Ticks love bracken. It provides a warm safe environment away from harsh extremes of temperature and humidity, and it provides convenient cover from which they can drop onto unsuspecting hosts. But here lies an obstacle in the war on bracken: it isn't one of those nasty non-native plants that have invaded from exotic habitats, it's always been here and it does have some ecological benefits. The reason the ticks are there, is not just on the off chance a careless hillwalker ambles by: bracken provides cover for all sorts of animals and their young - deer in particular. In bracken, you might be only a couple of feet from young deer and their mother, lying up in the day. But they are so well protected that they are all but invisible. So the bracken on many upland areas and heathland all contain deer, and with deer come the ticks.
Land managers aren't keen on bracken, however they aren't always keen on dealing with it either. The issues are complex, but mostly boil down to the fact that bracken is very easy to encourage onto your land, and very difficult to eradicate once established. For an understanding of its tenacity, you need to understand the plant. And once you understand it, it's hard not to have some grudging admiration.
Know your enemy
Bracken spreads in one of two ways. It will seed into open ground from the spores it offers to the wind in late summer. It's fast growing, and will establish in very harsh conditions. One of the problems of the uplands is that the growing season is shorter and slower than it is in the valleys. So if you damage the ground cover by excavation, by overgrazing or by burning, you are inviting bracken to come and stay. And like your couch surfing degenerate mate from uni, once it's in, it's next to impossible to evict.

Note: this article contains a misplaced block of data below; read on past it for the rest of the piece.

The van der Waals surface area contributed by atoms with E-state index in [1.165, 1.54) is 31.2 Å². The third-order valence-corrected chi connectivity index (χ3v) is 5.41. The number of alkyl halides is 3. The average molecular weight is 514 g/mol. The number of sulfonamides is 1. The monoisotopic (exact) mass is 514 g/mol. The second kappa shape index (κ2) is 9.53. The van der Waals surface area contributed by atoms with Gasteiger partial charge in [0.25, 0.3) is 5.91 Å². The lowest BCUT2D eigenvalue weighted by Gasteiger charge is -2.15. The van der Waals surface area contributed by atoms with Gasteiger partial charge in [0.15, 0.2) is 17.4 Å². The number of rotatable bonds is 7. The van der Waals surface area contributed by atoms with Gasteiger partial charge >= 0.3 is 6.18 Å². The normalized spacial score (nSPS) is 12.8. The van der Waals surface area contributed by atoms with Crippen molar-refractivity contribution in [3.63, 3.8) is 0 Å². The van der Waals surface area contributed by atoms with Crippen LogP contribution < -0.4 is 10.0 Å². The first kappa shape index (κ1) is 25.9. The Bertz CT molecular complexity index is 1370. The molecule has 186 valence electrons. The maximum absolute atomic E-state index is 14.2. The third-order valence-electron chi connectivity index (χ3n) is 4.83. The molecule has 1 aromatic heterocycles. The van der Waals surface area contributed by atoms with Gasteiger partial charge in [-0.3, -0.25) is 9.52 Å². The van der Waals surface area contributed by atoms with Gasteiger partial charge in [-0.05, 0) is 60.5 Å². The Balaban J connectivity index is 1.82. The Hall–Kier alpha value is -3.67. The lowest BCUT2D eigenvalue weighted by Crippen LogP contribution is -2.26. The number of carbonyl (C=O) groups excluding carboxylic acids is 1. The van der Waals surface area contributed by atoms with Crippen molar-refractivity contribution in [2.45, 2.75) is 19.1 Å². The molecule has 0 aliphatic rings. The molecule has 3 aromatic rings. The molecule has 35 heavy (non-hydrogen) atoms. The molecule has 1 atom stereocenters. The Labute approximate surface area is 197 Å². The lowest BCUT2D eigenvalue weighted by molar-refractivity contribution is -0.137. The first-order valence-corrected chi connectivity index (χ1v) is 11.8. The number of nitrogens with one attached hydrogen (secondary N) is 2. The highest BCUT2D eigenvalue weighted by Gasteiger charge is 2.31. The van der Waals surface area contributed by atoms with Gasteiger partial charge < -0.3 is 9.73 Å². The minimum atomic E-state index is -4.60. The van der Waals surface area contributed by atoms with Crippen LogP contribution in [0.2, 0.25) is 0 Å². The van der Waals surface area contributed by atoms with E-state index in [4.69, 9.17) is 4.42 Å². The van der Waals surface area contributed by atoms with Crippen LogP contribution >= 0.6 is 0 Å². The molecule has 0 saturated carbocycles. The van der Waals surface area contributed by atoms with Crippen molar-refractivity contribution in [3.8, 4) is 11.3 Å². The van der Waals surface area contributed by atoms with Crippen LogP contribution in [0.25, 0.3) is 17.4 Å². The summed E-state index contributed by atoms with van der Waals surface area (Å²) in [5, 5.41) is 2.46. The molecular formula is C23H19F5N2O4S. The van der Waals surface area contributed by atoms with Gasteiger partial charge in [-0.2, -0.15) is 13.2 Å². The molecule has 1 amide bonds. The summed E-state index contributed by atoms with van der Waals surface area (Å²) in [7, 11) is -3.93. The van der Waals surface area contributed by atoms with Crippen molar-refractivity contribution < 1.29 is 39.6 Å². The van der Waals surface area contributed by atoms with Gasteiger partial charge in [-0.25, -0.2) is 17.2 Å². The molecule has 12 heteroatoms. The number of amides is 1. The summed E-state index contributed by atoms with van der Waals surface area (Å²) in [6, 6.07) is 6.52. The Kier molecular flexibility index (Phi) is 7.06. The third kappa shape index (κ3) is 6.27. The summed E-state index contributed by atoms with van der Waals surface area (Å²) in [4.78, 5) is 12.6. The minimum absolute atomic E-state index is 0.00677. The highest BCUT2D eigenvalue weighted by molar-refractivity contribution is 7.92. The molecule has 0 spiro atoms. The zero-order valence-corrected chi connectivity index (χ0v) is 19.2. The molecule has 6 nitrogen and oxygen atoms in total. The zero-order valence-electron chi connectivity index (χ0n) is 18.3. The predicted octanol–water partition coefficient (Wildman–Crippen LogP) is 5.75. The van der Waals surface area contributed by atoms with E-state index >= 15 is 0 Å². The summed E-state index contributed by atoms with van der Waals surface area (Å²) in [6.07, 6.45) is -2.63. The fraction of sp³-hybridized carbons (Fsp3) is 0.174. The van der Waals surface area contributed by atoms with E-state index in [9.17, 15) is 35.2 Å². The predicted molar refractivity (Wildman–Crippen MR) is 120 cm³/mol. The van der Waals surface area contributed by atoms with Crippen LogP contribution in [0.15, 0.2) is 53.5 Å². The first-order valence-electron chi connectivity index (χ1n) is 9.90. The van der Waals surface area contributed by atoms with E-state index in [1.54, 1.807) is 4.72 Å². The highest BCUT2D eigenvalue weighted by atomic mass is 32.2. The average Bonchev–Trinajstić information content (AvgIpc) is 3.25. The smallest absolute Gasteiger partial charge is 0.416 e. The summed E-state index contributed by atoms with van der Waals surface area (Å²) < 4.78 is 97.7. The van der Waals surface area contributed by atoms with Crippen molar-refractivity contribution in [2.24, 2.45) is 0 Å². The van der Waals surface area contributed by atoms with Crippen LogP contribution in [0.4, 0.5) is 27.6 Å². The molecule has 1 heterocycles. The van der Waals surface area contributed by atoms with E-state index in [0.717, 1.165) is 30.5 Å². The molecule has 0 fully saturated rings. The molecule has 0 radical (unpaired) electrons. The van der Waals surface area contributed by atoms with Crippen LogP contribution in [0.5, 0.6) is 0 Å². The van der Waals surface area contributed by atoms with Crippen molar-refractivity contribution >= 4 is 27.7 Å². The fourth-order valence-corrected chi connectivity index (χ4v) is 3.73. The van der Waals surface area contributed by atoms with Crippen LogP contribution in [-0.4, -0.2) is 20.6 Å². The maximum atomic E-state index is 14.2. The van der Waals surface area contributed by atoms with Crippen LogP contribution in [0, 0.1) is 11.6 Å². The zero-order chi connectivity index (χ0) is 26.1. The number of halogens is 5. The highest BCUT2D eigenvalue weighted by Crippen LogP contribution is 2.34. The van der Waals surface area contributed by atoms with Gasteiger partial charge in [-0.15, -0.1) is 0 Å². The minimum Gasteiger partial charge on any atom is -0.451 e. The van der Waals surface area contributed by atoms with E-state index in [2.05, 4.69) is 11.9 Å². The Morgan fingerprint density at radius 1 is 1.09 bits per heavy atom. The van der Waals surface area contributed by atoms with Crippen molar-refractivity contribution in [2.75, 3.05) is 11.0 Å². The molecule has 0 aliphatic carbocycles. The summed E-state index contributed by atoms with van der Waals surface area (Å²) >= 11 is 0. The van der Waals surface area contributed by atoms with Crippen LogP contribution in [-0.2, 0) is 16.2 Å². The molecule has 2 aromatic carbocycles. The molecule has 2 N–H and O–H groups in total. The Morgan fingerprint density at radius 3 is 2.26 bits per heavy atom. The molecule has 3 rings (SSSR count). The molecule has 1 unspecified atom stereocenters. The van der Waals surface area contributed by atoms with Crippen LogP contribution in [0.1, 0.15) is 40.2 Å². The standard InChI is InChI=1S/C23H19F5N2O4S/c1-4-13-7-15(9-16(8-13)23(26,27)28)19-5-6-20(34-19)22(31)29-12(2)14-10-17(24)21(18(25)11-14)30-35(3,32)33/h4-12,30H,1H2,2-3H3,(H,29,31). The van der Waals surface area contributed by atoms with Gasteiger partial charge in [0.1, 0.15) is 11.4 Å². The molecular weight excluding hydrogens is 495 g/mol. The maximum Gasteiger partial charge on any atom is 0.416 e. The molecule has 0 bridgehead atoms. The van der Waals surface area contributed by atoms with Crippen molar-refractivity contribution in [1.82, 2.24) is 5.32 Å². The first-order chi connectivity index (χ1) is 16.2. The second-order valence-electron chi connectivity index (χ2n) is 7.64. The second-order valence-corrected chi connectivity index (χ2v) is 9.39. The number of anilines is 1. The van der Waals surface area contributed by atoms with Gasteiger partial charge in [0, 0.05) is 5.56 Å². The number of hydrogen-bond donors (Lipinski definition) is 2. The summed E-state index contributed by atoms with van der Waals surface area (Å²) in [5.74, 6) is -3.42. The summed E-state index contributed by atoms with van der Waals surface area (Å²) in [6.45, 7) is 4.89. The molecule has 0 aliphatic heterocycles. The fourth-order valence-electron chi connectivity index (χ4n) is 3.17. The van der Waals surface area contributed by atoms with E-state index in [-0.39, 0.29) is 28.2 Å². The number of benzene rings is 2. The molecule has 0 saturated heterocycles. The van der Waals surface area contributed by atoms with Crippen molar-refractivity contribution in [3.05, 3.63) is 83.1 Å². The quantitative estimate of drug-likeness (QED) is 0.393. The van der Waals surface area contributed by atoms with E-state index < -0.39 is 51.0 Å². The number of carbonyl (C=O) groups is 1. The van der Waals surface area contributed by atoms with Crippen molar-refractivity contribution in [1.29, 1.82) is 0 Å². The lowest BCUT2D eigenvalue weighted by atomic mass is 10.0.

Historically farmers and shooting interests have wanted to maximise returns from the land they manage. Bracken is a major obstacle to this profitability so you would think it's in their interest to keep the foe at bay. But as with so much in the uplands, the situation on the ground is a story of conflict, misunderstanding and short term gains over long term sustainability. Heather is burned to promote grouse supporting new growth heather. The many problems with grouse moor management are well documented elsewhere, but burning old heather is a real issue, and burning done badly almost always leads to bare ground and bracken incursion. Burning is supposed to be a brief affair but if you don't have enough staff supervising, or you're just careless, fires can burn hotter and deeper killing the vegetation on the surface. Erosion and harsh weather do the rest, preventing the heather and the cotton grass re-establishing but allowing the opportunistic bracken in.
"Burning old heather is a real issue, and burning done badly almost always leads to bare ground and bracken incursion"
The other way bracken can spread into an area is from adjacent existing plants. Or should that be plant, singular? Often if you are looking at a large expanse of bracken, you are only looking at a single plant, which has spread via a network of thick underground roots, or rhizomes. These rhizomes help the plant to move into new areas, but also provide an energy source for bracken to grow from. This means that if you knock it down, it gets back up again.
Keeping a lid on it - or not
To control bracken, you need to do something about those rhizomes. One way is to physically stop them. In small areas, deep piling or ditches will prevent those roots spreading - locking them out with a physical barrier. This can work if you are trying to protect a rare plant or fragment of habitat, but it's expensive and impractical for big areas.